IRC is a popular text-mode application that finds wide use on a number of platforms. Of most interest to us, is its use as a tech support tool. IRC works by allowing a client program talk to a server that is part of an IRC network. Multiple users connect to the server and organize conversational groups called channels. Channels are topic-oriented and cater to a wide variety of interests. The participants of a channel then can converse with one another via a scrolling text display.
The centerim program we recently installed supports IRC in addition to a number of other popular messaging protocols, however, in this installment we will install a dedicated IRC client called irssi. To install irssi, we simply:
me@linuxbox:~$ sudo apt-get install irssi
To run irssi, we enter the command:
and the initial screen will appear:
The first window displayed by irssi is called the status window. It is used to display information about server connections and other status messages. The initial message in the status message is useful as it points us to the program documentation and some specific connection instructions to join the Debian channel at Debian's own IRC server.
As you type, your input is displayed at the bottom of the screen. Entries starting with a slash character are interpreted as IRC commands and everything else as a message to post. To connect to the Debian server we type the following command:
It will take a few seconds to connect.
By default, irssi will use your system user name as your "nick" or nickname during an IRC session. It's possible that your user name will conflict with an existing name already registered by a user of that server. In that case, we will get something like this:
To overcome this problem, we need to choose another nickname. That is is done by entering this command:
where new_nickname is the name you wish to use. In the examples that follow, we will use the nickname "linuxbox", but you should make up your own. We enter:
and if we're successful, the status window will respond:
You're now known as linuxbox
Now that we have a connection to the IRC server, we next need to join a channel. Channel names start with a the # symbol. We can join the #debian channel by entering this command:
Next, we will see a list of all the members of the channel scroll by in another window which overlays the status window.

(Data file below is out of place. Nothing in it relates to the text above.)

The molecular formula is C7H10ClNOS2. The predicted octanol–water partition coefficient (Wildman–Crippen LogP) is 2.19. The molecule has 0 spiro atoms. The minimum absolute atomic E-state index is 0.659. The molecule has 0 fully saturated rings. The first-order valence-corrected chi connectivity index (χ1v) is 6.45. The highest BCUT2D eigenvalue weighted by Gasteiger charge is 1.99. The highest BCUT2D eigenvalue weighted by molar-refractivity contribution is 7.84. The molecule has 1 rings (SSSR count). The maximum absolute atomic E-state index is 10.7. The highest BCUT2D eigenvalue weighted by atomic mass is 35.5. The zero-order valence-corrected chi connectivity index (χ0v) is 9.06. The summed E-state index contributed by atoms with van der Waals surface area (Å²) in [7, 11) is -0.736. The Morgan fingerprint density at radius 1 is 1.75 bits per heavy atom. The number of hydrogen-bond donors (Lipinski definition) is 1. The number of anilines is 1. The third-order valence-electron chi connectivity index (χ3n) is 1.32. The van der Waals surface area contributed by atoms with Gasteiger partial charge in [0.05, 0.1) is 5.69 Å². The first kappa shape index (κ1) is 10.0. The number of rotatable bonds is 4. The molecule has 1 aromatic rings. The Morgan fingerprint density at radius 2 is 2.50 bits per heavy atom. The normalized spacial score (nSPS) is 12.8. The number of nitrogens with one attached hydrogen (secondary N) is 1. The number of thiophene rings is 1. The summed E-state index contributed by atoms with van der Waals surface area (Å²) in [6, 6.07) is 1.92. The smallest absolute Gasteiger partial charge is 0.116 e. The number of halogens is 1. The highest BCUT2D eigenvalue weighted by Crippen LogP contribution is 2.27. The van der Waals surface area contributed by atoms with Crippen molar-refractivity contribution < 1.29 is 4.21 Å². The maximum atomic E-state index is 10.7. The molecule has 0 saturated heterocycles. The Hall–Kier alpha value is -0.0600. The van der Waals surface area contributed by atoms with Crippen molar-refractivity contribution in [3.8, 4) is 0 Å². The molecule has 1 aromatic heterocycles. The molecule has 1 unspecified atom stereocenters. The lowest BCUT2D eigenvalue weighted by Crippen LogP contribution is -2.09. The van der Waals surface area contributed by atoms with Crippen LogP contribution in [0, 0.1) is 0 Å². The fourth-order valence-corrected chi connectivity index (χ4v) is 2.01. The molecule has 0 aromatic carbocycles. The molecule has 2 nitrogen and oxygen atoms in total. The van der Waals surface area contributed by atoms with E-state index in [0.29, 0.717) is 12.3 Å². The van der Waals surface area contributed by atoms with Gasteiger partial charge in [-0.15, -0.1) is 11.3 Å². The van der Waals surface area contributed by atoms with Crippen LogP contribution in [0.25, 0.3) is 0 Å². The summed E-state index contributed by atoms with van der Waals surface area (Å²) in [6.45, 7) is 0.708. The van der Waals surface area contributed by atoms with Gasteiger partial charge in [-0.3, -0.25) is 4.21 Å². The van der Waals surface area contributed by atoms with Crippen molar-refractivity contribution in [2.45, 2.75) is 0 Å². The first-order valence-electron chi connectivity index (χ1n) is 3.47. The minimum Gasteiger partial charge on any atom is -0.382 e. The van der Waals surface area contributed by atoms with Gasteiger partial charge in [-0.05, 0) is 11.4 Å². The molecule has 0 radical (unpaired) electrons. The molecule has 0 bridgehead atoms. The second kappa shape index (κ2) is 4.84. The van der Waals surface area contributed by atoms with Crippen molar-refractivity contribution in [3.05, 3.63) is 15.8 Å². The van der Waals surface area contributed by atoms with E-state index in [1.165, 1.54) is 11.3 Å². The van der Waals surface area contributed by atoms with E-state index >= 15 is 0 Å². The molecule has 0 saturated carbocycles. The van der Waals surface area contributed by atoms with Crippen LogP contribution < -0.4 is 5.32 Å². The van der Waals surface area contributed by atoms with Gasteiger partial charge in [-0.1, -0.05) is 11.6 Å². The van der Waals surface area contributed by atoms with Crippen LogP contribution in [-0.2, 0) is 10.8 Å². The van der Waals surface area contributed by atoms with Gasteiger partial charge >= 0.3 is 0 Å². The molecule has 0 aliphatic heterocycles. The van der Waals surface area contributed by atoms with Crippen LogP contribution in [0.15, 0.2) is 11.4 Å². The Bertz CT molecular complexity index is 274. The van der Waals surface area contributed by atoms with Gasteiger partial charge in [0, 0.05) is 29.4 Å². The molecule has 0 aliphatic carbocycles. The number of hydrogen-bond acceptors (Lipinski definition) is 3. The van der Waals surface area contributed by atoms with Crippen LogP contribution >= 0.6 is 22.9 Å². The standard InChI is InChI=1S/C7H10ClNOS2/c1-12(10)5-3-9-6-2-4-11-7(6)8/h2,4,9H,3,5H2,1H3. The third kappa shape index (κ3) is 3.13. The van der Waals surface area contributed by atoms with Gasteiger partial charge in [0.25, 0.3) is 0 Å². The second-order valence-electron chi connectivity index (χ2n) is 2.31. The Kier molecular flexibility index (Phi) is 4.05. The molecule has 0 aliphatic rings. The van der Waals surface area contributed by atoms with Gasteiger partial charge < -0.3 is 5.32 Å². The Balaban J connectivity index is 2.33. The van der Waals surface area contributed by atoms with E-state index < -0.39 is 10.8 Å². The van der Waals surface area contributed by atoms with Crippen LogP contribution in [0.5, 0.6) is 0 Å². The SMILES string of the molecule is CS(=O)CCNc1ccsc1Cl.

The prompt at the bottom of the screen changes to indicate that we are in a different window. Within a window, we can use the PgUp and PgDn keys to scroll the window's contents and we can use the Ctrl-p (previous) and Ctrl-n (next) keys to cycle through the available windows.
As we observe the #debian window, it will slowly scroll as members post questions and answers. If you are not familiar with IRC, you should consult a good tutorial and observe the general practices of the group before jumping in. Most channels also post links to official guidelines for the channel's use. You can see the guidelines for the #debian channel here.
To end our session, we enter this command:
The default configuration of irssi displays a lot of non-message text in channel windows announcing the comings and goings of members:
To filter this out of a channel, you can use a command like this:
/ignore -channels #debian * JOINS PARTS QUITS NICKS
Saving Your Settings
As you go through the irssi documention, you will see that irssi has a lot of features and capabilities. After you have changed your settings, such as adding the filter above, you can store your changes by entering the command:
and your changes will be added to the ~/.irssi/config file.
Another Server To Try
Many Linux and FOSS projects have official support channels on Freenode. You can reach the Freenode server at irc.freenode.net. Try the #ubuntu, #fedora, etc. channels there.
General IRC background: